I remember when October was fun.
It was a time to plop down on the couch and watch ABC Family's "Scariest Places on Earth" (not realizing that my future travels would eventually bring me to a town and a college featured on the program), Travel Channel's haunted specials or even The Brady Bunch's Halloween special (look, I know that the ghost was just Greg using a microphone to scare off potential home-buyers but STILL: that was freaking creepy). Come Halloween night, I would rush along the block dressed to the thirteens and grab as much candy as I needed. Then I would retreat right back to my cavern and watch a Sci-fi special about UFOs or another show about Jack the Ripper while stuffing my face full of Milky Ways and Tootsie Rolls. I did this every year at Halloween. And every year, I would go to bed scared shitless.
But now I am a college student. And like my buddy Mick Jagger was said: "What a drag it is getting old." I hear you, brother.
Case in point: this Monday. One of America's premier "Ghost Hunters" Lorraine Warren and her nephew were in town to talk to a hall of anxious college students about their profession. I thought about going but that notion was crushed immediately when I remembered I had class from 7:00-9:30 (I know: what was I thinking?) So I dutifully shuffled off to Bentley Hall and sat down at my desk, waiting for my brain to be filled with knowledge. And I was perfectly content to do just that until my girlfriend began sending me texts telling me that the presentation was in fact, creepy as hell. By the time she gushed about all the disturbing photos she was being shown, I had to pack up my belongings and discreetly leave the classroom.
Some people meet old childhood friends to reconnect with their early self, some open up old yearbooks and some even take up a new hobby...I attempt to scare myself half to death. That is what I hoped to accomplish in attending this "Ghost Hunters's" presentation. I found a seat in the back with my girlfriend and company but not before trampling on twelve people's feet and settled in to watch.
I knew something was wrong from the beginning. As pictures scrolled by on a slideshow and Warren's nephew droned on in monotones, a tiny voice started to speak in the back of my head, a voice that I didn't know existed, the voice of "Mr. Skeptic". Mr. Skeptic found fault with everything these people had to show him...I mean, me...us.
"That isn't a lost soul; it is smoke on the lens."
"Those aren't ghostly specters of children; it is an awkward glare and shadow, exacerbated by an archaic camera."
"Those marks aren't the demonic claw-slashes of an incubus; there are some kind of lesion and that poor screaming woman should go to a hospital."
Nothing impressed this voice, nothing at all; even when we were shown the most compelling and disturbing "evidence" of the supernatural I believe I have ever seen. Warren and her cronies warned us that they were about to play a video of the exorcism of a farmer (or something like that). Their set-up was described in brilliant detail: the things that we were about to see and the psychic consequences of those events. About 1/10 of the audience "walked" to the exits as fast as I have ever seen a mob of people "walk." I was tempted to do so myself, such was the stark yet eloquent set-up of this video.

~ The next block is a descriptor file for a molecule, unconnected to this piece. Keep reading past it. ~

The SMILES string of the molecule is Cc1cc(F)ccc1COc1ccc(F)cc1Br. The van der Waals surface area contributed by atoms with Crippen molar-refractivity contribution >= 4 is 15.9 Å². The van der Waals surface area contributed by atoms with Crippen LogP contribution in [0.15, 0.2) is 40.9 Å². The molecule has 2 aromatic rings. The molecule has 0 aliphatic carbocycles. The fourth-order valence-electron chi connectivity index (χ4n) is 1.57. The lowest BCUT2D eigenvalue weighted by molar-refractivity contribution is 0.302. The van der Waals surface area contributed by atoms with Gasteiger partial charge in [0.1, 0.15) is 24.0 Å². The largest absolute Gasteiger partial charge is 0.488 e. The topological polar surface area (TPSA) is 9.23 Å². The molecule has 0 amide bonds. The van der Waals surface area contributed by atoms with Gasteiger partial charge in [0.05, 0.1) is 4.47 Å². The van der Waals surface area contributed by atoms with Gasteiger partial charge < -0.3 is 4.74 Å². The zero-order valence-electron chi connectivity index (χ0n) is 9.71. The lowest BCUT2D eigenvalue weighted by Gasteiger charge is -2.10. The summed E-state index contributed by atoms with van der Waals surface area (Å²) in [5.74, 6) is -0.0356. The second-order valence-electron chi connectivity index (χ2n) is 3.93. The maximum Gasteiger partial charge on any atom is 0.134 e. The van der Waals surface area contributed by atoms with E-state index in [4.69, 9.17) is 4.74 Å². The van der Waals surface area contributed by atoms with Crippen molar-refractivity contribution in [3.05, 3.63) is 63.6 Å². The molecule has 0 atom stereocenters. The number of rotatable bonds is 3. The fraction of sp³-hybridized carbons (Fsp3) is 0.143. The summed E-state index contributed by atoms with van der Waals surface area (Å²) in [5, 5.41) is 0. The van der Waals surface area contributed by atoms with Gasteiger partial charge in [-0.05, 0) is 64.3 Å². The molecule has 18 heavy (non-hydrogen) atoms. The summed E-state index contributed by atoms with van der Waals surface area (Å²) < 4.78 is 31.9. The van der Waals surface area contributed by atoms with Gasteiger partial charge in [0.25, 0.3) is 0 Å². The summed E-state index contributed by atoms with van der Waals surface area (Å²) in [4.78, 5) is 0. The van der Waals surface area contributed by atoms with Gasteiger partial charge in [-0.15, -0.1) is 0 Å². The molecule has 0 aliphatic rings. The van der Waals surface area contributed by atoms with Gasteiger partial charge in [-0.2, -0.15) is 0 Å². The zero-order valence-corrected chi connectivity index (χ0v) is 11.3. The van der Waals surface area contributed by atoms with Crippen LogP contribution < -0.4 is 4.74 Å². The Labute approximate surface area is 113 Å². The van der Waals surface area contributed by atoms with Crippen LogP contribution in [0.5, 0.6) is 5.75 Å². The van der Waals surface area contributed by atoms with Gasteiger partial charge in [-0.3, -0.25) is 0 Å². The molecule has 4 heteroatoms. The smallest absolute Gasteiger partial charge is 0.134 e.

And the people who left were probably glad they did, this video delivered. It showed a man in the throes of an epic battle for his soul, the subsequent pain he endured and then the shadow of evil on his features and darkness overtook him. At least that was my first impression...and then Mr. Skeptic kicked in. I started to think that this man wasn't suffering but demonic possession at all but an extreme psychosomatic illness. As the priest performed the exorcism I began to think: I hope they ditched the holy man and brought this poor guy to a doctor at some point. But, of course, this man was displaying no signs of any mental or physical illness that I was aware of; certainly nothing that made one saw words in Latin backwards. And so the one word crept into my mind that I had never wanted to creep in:
The video was bullshit. And it wasn't because the acting was noticeable, or you could see a boom-mike hanging over someone's shoulder, or the upside down cross was drawn in magic marker on the man's back. The video was well made and betrayed no sign of inauthenticity. But it was bullshit because it had to be. Nothing like that could ever happen or could ever happen.
It was then that I realized that I had become a responsible adult and upright citizen, and it was then that I realized I hated myself. Had someone shown that full video to my ten year old self, I would be a degenerate living on a street corner, clutching a Bible for dear life and taking speed every night so I wouldn't fall sleep and be exposed to the most vivid, awful nightmares anyone has ever endured. But I would be happy. Because to be truly terrified of supernatural phenomena is to connect with one's inner child. At least that is the way I think.
Alas, I am a grown-up now. And being a grown-up means having to become a skeptical, rational being.
But my God, do I wish it didn't.